Earlier this year, ENS released a report on Childhood statelessness in Europe: Issues, gaps and good practices. This report concluded that although most of Europe’s nationality laws notionally include safeguards to protect against the risk of statelessness, in reality children continue to be born stateless across the region. ENS is committed to helping to change this picture by: raising awareness on the importance of and measures to prevent childhood statelessness, working with the child rights community to foster a more active engagement on the issue of children’s right to a nationality and promote relevant international standards, conducting further research in order to fully identify what gaps exist in law, policy and practice and developing a better understanding of how problematic birth registration procedures are connected to issues of childhood statelessness. A special feature of this campaign will be an outreach programme to schools and youth to help to raise the profile of the issue and to engage youngsters in creating a platform for change.

Over the coming months, ENS will focus on the research dimension of its campaign work. A number of country studies will be carried out to explore how, when and why children are being left without a nationality and what can be done to address this. ENS will also promote research into cross-cutting issues that affect the problem of childhood statelessness across the region. To this end, ENS will convene a regional conference on the children’s right to a nationality in Europe in June 2015 to discuss the challenges and opportunities around ending childhood statelessness. This will provide a venue for the discussion of ENS’ own research findings, but also for the presentation of relevant research conducted by scholars, NGOs and other experts (a call for presenters with full details will be issued early in 2015). The conference will also be the launch-pad from which ENS will embark on broader and more public-facing campaign activities as part of the second phase of its campaign aimed at strengthening frameworks for the prevention of statelessness among Europe’s children.
If you would like to learn more about the ENS campaign ‘None of Europe’s Children should be Stateless’ and how you can get involved, please email You can also write to this address to be added to the mailing list for updates about campaign activities and the forthcoming conference.

Laura van Waas, Campaign Consultant and member of the ENS Advisory Committee; Senior Researcher and Manager of the Statelessness Programme

[This blog first appeared on the website of the European Network on Statelessness]

Tuesday, 4 November 2014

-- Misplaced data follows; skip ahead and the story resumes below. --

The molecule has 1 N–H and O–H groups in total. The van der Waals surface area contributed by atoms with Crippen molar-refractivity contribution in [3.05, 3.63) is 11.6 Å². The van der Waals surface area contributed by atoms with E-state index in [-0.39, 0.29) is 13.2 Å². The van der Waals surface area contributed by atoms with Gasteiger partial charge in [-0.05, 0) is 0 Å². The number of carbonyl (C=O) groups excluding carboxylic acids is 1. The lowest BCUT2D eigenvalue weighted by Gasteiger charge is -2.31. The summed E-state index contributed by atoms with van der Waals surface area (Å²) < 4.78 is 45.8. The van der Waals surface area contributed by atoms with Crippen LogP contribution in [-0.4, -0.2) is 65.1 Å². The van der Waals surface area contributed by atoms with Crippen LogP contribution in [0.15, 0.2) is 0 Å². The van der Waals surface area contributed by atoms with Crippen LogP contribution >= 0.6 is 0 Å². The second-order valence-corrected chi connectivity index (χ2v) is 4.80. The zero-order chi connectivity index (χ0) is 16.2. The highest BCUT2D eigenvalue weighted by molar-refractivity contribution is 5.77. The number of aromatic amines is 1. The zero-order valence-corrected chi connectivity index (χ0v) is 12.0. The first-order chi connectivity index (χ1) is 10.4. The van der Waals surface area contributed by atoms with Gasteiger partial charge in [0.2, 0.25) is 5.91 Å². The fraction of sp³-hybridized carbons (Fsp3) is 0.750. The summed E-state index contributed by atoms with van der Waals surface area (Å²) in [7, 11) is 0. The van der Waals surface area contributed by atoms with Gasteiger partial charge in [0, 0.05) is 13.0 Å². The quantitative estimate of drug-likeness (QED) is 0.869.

Why a campaign to end statelessness matters

Dear friends and colleagues,
It is not easy to imagine what life would be like if you did not hold any nationality. In fact, it is not easy to even imagine this even being possible. Everyone has a birthplace, a family, a home, a community: surely everyone has a nationality? Sadly, no. Millions of people around the world are stateless. They are perpetual foreigners, disenfranchised, not recognised as or able to exercise the rights of citizens in any country. This is a serious problem – for those affected, but also for those of us who do enjoy a nationality and can make a difference, as people who care about and want our children to grow up in a free, fair, safe and democratic world.
We welcome, admire and support the ambitious campaign launched today by the United Nations High Commissioner for Refugees (UNHCR) to end statelessness by 2024. Statelessness fundamentally and unequivocally deserves more attention than it has received to date and the time has come for it to take its rightful place amongst other pressing and worrying issues that are already vying for international attention. We are not powerless in the face of statelessness. Citizenship is our own modern-day creation and we set the rules. Bad laws can be amended. Discriminatory policies can be repealed. We believe that with greater awareness of the issue, stronger collaboration and a firm commitment to act, statelessness can be solved. Indeed, we not only believe that statelessness can be tackled, we believe that it must. Statelessness matters, to all of us, for many reasons. Here are just some of them…

If people matter…
Stateless persons are among the world’s most vulnerable. They are seen and treated as foreigners by every country in the world, including the country in which they were born, the country of their ancestors, the country of their residence, the country they happen to find themselves in today and any country they may find themselves expelled to tomorrow. Stateless persons face an extreme form of exclusion that impacts their sense of dignity and identity, as well as their ability to do all sorts of everyday things that most of us take for granted, like go to school, get a job, be treated by a doctor, get married or travel. So, if people matter, statelessness matters.